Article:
Hoteliers are not powerless: a guide for the digital market

By Cindy Estis Green

It’s not the “OTA vs. Hotel wars” that we’re in the middle of, writes Kalibri Labs’ Cindy Estis Green; it’s the distribution platform wars. The legacy grip the OTAs have had is slipping and the power will shift, she says. But hotels have their own leverage – and it is significant. Here is her recipe for success.

Is it really a showdown between the OTAs and the hotels? Maybe it’s about who can capture the traveler, not just for the booking, but for the end-to-end travel journey. Look beyond the OTAs, as they are caught in a chokehold with Google today and have an eye toward an even tougher field tomorrow when Airbnb, Amazon, Facebook and Alibaba jump into the fray. Airbnb just acquired HotelTonight. Booking.com is claiming to have more vacation rental units than Airbnb, and Expedia’s Homeaway is not far behind. It’s not the “OTA vs. hotel wars”; it’s the distribution platform wars. And if any hotelier thought it was difficult to compete in a market with the OTAs, the large tech companies will prove challenging as they attempt to redefine how the travel marketplace works. According to a recent PhoCusWright analysis, Booking.com and Expedia spent a combined $10.6 billion in 2018 marketing funds and they are still struggling to survive in the platform driven marketplace. The two OTA giants are selling technology to hotels to facilitate the guest experience and broaden their reach as the direct consumer base gets more diffused and they recognize that booking fees alone won’t sustain their business. Voice-activated assistants and new devices will divert the traffic in the sales path. The legacy grip the OTAs have had is slipping and the power will shift. But hotels have their own leverage and it is significant.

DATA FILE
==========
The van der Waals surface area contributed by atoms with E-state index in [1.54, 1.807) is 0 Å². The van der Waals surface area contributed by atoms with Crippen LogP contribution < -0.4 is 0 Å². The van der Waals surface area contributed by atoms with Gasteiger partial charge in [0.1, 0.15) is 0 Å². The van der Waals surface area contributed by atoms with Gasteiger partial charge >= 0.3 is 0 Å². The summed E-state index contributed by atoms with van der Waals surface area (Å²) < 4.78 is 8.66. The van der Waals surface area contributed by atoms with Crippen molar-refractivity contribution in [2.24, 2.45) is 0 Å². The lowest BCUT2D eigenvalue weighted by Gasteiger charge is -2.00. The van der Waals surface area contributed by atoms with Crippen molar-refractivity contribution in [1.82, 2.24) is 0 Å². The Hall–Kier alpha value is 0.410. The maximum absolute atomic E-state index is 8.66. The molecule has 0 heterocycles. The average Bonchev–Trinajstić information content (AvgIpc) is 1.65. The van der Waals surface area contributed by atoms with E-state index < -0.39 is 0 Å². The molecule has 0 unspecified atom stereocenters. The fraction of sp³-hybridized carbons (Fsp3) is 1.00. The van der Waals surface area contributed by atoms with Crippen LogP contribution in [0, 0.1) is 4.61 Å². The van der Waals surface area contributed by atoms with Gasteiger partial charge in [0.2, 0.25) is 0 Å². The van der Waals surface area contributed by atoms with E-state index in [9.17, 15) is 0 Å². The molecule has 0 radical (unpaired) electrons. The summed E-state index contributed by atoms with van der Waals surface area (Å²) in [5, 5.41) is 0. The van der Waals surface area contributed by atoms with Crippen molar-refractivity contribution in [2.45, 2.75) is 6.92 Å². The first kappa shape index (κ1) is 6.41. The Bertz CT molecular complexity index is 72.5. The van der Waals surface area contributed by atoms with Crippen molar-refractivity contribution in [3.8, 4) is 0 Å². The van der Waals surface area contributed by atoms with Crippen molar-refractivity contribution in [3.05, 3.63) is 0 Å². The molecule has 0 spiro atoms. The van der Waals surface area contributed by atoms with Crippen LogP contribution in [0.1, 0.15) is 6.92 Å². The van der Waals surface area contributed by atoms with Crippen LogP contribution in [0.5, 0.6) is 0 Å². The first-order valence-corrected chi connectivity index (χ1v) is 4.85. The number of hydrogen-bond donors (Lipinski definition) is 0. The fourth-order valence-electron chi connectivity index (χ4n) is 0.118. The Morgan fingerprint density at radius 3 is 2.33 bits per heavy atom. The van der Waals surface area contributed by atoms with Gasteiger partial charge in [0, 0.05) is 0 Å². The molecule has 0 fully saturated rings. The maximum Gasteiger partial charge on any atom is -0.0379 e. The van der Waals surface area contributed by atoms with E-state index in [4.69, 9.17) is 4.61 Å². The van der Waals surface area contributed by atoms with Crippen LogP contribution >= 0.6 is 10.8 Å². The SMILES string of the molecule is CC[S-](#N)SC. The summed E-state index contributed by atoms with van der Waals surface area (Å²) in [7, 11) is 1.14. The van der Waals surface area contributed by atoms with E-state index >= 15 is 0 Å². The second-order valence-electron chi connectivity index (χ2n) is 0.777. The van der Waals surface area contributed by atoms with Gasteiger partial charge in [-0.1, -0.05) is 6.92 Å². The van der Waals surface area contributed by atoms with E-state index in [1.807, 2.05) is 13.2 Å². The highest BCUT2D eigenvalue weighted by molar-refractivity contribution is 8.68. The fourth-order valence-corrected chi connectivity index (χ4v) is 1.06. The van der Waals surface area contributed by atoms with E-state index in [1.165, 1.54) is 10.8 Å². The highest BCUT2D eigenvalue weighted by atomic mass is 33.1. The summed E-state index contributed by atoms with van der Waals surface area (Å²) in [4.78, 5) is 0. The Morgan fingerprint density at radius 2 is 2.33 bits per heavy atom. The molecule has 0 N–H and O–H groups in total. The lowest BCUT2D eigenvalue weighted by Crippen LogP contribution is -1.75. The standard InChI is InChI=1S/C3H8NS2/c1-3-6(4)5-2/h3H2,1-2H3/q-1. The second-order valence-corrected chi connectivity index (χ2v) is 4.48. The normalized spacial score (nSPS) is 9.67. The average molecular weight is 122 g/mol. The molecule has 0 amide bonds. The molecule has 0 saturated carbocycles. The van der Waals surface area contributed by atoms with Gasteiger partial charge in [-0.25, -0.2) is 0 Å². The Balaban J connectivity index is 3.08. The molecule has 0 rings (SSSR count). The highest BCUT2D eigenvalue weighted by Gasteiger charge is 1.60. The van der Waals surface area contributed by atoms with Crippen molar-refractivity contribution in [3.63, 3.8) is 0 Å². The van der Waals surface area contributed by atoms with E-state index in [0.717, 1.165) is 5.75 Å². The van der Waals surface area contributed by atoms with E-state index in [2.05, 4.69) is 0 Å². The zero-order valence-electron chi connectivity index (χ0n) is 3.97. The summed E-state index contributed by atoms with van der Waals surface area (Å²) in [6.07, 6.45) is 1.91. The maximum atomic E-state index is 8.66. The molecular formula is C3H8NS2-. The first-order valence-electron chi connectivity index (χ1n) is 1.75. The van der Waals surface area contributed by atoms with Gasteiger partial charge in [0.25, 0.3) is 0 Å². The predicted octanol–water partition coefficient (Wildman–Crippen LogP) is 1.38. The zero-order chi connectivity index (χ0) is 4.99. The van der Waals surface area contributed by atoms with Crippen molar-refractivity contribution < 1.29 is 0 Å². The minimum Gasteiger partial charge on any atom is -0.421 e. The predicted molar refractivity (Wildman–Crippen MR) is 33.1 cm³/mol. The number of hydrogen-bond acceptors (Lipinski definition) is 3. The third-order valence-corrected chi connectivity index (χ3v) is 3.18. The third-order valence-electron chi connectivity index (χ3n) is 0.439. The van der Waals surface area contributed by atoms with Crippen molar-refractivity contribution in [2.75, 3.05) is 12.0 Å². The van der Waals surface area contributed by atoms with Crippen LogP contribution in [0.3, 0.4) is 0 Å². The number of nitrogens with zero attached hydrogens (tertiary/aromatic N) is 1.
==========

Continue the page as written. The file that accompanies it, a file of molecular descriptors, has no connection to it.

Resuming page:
In spite of the daunting scale of these digital behemoths, hoteliers are not powerless. Hoteliers can take control of their position in four important ways that are not available to third-party platforms. These four methods are available to both large and small hotels, but the independents have to find support either in soft brands or in some other technology partner and the partners need to be chosen with care. Few individual hotels will be able to thrive without data and tech support.

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